Department of Chemical and Biomolecular Engineering
Biomolecular and Biomedical Engineering
The transformation of biology, in the 1960’s and 70’s, from a descriptive science to a molecular science and our increasing ability to manipulate biological cells at the genetic level have led in recent years to the emergence of what is often referred to as new biology and systems biology. These developments have at least two important implications to chemical engineers: (i) Biology at the molecular level is a chemical science, with biological processes controlled by the underlying reaction kinetics, chemical change (molecular transformation), transport phenomena, and their implications to cellular and metacellular behavior; and (ii) Biological cells are cellular factories. Both of these imply that chemical engineering can play a central role in developing a new breed of engineering scientists, with a solid background in biology and chemistry combined with the quantitative-integrative skills of the engineer.
The connection between biological sciences and chemical engineering has long been recognized in the profession. Our Department at NUS was, in fact, one of the first in the world to include basic biochemistry as a required module in the undergraduate program. The term Biomolecular Engineering is defined by the US National Institutes of Health as research (and, by extension, education) at the interface of chemical engineering and biology with an emphasis on studies at the molecular level, and the inclusion of the term in the name of the Department recognizes the role of biology as an enabling science in chemical engineering.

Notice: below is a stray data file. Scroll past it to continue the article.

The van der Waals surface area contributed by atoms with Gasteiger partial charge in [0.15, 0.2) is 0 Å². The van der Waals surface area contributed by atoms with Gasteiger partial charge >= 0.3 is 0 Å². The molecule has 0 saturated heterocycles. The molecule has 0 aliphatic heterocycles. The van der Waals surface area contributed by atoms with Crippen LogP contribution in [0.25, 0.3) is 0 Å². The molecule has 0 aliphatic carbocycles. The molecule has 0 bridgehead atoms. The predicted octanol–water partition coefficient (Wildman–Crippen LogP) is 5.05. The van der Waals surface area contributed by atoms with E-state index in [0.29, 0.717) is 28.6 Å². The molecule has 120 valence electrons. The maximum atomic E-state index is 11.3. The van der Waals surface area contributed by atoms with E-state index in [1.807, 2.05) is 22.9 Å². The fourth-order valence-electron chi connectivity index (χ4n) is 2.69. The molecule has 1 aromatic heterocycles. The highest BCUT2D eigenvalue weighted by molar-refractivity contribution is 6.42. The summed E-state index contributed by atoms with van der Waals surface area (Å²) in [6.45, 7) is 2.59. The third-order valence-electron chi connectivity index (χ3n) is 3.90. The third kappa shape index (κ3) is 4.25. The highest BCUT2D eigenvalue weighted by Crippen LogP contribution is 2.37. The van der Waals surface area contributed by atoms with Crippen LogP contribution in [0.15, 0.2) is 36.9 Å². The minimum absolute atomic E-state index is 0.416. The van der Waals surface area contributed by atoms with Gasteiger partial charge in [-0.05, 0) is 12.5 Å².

Faculty Members working in this Research Area
Examples of activities include:
Development of drug delivery systems
Biomolecular functionalization for biosensors
Molecular level control of biomolecules for fabricating biomolecular micro/nanodevices
Modification of proteins to target them for desired materials; Protein biosynthesis from genetically modified microbes
Genetic data mining for systems biology
Tissue engineering with synthetic and natural polymers; Biomaterials for biomedical application